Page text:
This past weekend, as boxing fans focused their attention yet again upon the question of whether Floyd Mayweather and Manny Pacquiao would finally meet inside the ring, former super middleweight champion Mikkel Kessler took to Facebook to address a question of a different sort. This question concerned Kessler’s future as a competitor, and within the space of a few short paragraphs, “The Viking Warrior” provided his answer:
“I have thought long and hard over the options, which have been made available, but none of these options are enough to get me motivated” stated Kessler. The Danish boxer then added “I am always in training, it is part of my life, but I consider myself in a state of retirement.”
As the final seconds of 2013 ticked away, our attention turned from whatever kind of celebratory beverage we held in our hand toward the topic of what might occur in the year to come. For fans of boxing, the future seemed uncertain; and those of a more pessimistic inclination probably felt they had good reason for viewing it as being rather bleak.
After all, at the start of 2014, the rift between promotional organizations and networks seemed as vast and impassible as it ever had at any point since it was first created. The number of appealing match-ups to look forward was rather limited, and the match-ups that had been bandied about (e.g. Floyd Mayweather-Amir Khan) did little to whet the boxing fan’s appetite. Given that context, it becomes easy to understand why some observers felt that the year would prove to be a disappointment.
Still, six months later, these fears have proved to be unfounded.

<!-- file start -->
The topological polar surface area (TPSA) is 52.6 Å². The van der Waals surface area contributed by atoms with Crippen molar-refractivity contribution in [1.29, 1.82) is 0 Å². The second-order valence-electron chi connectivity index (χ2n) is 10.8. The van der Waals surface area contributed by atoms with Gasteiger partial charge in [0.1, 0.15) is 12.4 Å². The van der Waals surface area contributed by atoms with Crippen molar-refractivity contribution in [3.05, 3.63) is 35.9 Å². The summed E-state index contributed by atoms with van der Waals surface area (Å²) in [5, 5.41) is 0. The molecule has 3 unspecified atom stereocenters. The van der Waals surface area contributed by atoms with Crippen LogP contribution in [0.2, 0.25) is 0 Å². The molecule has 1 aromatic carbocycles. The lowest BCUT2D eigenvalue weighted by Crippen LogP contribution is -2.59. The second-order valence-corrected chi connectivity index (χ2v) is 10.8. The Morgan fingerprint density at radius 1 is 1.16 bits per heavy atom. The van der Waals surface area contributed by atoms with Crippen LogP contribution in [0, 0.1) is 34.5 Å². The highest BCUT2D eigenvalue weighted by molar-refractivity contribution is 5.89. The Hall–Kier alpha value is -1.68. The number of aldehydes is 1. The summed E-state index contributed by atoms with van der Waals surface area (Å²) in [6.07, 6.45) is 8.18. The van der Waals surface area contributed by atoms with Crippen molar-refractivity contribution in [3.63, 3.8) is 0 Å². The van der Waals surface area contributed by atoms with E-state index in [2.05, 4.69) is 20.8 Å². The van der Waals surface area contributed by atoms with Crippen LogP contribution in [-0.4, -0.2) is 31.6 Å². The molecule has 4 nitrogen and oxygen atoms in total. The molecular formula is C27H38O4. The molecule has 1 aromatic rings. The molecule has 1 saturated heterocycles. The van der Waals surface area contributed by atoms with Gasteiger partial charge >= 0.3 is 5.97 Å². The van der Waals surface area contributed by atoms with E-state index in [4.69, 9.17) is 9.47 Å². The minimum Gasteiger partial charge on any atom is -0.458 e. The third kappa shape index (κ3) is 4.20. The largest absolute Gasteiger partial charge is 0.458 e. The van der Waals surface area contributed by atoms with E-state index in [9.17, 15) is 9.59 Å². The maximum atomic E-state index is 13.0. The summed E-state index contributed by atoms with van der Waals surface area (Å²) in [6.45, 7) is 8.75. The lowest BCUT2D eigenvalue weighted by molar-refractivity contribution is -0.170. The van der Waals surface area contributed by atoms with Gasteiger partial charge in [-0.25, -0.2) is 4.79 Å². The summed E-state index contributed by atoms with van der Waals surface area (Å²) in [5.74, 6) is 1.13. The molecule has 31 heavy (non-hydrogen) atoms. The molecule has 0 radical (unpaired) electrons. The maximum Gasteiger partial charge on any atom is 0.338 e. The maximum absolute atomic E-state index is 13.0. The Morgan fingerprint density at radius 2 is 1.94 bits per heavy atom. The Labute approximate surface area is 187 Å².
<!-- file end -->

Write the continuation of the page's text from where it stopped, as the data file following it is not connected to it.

(Photo credit: Ed Mulholland/HBO) If you’re looking to witness a boxing match that’s defined by the differences that exist between the two combatants, then you’d be well served to watch the upcoming WBO Jr. Welterweight bout that’s scheduled to take place this evening between Ruslan Provodnikov and Chris Algieri. For, in terms of their background, as well as in terms of their fighting style, these two present about as stark a contrast as a boxing fan could ever hope to find.
The champion, Provodnikov (23-2, 16 KO’s) is a stocky, barrel-chested Siberian with facial features that appear to have been hewn from pure granite. He looks to be the very epitome of the term “battle-hardened warrior”, and in this case appearances aren’t the least bit deceiving.
Time and again, boxing fans have watched champions dispense with challengers in a manner that makes them wonder why these fighters were presented with the opportunity to challenge in the first place. Our natural impulse in that situation is to question the contender’s ability and accomplishments; and to declare that he wasn’t deserving of the chance he was given.
To be fair, that opinion is often justified. Let’s face it- we’ve all watched fighters receive a title shot simply because they were connected to the right people, or because they happened to be in the right place at the right time. We’ve all watched these types of fighters fail miserably in their attempt to dethrone a reigning title holder; and have their challenge quashed quickly and seemingly without much effort provided by the champion in question. We’ve watched this happen more than once, so it’s completely understandable for to be a bit cynical when it comes to rating the challenger’s worth as a fighter.